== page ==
For many of us, winter break means coming home to old friends, not being able to visit said friends due to lack of a vehicle, begging siblings to drive us everywhere, and finally being rewarded for these trials with material goods. And somewhere in the midst of the flurry of holiday events and meet-up obligations, many of us are tasked with a family reunion – a chance to reconnect with our roots and justify our life decisions to crabby people who think everything kids do these days is stupid.
Every year, I approach Christmas Eve dinner at my Aunt Rita’s a lot like I do for a job interview, which it often resembles aside from the much more elevated risk of being pressured into Wild Turkey shots. I rehearse my mission statement in the car on the way over, as well as a list of things I have accomplished in the last six months and a number of apolitical, inoffensive talking points designed to bore the hell out of whoever is listening until they leave me alone so I can eat more spinach dip.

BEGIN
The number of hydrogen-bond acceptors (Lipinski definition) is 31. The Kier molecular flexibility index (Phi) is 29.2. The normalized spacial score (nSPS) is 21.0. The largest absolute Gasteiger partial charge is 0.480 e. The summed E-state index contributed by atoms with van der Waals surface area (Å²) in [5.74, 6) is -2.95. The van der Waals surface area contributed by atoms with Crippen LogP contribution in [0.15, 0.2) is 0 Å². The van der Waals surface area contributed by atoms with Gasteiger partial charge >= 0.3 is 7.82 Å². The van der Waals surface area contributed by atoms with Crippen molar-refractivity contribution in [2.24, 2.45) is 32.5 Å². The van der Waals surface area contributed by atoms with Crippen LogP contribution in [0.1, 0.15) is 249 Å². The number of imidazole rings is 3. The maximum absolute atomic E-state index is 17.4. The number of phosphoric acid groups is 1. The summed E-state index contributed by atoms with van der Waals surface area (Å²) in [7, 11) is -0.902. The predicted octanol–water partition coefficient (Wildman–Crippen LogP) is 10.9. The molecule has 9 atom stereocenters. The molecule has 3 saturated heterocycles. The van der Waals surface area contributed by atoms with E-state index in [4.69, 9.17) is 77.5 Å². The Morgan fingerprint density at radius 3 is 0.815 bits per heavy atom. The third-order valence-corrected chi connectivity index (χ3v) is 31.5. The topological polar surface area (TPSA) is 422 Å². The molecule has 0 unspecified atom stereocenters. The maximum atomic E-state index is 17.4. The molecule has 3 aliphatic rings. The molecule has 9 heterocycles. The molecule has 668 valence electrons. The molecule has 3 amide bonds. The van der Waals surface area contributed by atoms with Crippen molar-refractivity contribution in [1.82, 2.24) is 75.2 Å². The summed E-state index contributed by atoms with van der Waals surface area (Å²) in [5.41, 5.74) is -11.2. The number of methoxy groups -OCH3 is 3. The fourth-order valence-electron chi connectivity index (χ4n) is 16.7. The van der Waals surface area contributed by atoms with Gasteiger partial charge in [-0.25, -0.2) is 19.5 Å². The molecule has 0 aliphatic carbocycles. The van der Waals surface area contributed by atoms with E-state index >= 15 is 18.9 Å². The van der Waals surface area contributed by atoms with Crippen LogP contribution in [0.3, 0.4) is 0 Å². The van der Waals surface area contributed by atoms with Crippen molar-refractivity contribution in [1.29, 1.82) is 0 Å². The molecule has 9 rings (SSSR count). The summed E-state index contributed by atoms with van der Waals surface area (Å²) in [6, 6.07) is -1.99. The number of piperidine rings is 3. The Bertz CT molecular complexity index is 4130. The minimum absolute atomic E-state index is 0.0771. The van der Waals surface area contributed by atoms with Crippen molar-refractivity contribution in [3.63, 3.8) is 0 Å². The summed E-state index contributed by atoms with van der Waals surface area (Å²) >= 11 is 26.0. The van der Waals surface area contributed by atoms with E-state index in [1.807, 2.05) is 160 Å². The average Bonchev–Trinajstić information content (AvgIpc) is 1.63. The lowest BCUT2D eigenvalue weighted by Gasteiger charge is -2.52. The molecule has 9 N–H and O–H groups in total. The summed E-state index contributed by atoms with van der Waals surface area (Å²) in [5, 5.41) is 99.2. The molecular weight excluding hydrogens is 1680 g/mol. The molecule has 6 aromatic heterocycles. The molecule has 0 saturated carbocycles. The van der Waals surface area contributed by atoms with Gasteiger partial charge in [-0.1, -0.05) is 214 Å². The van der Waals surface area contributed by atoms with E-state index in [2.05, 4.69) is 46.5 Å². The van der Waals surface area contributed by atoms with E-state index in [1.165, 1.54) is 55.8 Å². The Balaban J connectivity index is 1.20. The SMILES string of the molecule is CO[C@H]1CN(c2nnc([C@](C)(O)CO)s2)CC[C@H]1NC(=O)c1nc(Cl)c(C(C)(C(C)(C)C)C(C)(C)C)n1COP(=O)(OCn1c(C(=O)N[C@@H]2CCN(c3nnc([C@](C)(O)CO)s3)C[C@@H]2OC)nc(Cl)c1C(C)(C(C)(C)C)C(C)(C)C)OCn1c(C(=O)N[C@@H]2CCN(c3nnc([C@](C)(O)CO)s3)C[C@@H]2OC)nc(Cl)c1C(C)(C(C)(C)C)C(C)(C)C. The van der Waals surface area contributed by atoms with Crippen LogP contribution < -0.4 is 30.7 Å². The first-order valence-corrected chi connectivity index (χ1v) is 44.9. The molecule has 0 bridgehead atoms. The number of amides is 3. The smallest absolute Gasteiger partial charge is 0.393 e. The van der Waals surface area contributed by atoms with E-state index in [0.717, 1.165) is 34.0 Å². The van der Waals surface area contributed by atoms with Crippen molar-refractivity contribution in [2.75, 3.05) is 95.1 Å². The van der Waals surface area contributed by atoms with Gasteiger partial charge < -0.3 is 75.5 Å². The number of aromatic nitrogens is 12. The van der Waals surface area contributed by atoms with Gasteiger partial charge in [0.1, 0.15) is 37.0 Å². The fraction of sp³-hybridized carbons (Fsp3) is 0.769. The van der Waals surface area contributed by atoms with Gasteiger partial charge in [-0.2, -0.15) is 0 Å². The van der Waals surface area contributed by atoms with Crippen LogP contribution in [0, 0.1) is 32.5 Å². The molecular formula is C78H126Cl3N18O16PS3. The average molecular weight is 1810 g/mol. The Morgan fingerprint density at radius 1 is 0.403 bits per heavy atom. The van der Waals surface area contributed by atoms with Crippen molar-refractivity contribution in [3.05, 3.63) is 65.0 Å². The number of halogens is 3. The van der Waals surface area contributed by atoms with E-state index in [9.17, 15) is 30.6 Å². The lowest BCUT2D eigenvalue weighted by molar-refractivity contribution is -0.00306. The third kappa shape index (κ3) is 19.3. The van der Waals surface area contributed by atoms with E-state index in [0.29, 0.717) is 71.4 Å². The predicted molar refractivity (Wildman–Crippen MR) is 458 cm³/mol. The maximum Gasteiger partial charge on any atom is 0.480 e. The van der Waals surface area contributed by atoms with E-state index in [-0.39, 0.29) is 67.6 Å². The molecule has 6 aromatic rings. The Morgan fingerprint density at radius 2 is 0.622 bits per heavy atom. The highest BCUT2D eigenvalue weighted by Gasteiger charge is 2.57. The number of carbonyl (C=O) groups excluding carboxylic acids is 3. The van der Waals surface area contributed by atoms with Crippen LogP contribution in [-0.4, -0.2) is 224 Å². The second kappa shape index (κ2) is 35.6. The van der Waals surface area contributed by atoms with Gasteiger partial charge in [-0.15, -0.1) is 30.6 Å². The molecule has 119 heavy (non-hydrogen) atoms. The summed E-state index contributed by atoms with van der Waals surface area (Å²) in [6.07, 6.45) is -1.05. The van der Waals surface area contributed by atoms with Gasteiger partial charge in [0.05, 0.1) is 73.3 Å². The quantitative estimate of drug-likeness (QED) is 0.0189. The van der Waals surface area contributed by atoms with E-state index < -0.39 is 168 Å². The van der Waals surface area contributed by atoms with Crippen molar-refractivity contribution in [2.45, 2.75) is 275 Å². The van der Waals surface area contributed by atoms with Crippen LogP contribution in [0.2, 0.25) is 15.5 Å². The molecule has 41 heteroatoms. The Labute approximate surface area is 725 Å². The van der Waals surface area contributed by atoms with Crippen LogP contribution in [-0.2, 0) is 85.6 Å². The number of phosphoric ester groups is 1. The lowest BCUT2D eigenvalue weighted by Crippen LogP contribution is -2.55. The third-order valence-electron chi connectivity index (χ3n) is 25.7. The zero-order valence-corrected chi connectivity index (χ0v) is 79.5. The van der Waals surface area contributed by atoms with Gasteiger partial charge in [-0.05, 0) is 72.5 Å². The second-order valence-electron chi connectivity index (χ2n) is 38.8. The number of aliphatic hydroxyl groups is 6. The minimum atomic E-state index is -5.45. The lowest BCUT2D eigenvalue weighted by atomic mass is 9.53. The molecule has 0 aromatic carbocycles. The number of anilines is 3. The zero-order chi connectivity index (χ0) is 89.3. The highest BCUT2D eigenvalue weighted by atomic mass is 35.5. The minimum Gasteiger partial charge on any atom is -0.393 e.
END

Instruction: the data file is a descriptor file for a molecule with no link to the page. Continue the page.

Unfortunately, no matter how hard I prepare or much good I have done for the world each year, I know of at least two to three aunts and uncles who will look at me like I just sucker-punched a fetus and proceed to rattle off chronicles of all the superhuman achievements they accomplished six decades ago with their bare hands. In the process,I have become pretty good at deciphering how distant relatives manage to politely judge the millennials. Here are a few common statements and questions,followed by my own loose interpretation of their true meaning:
RELATIVE: “Are you enjoying yourself out there in California?'
MEANING: “It must be nice to get high all day at your hippie commune of a workplace, which probably involves state-subsidized surfing expeditions and evaluating mood ring results with your boss.'
RELATIVE: “Are you going to be a lawyer?'
MEANING: “You’re dressed like a pauper.'
RELATIVE: “You should see if the Yahoo! is hiring.'
MEANING: “E-mail is the wave of the future.'
RELATIVE: “I swear, you’re getting to look just like your father.'
MEANING: “Your summer internship search aged you by no less than 28 years.'
RELATIVE: “So, are you almost done with high school?'
MEANING: “It’s been six years since I’ve processed a solitary thought about you or your immediate family. Also, I’m drunk.'
Which lines of questioning will make YOU uncomfortable this holiday season? Show off the awkwardness below.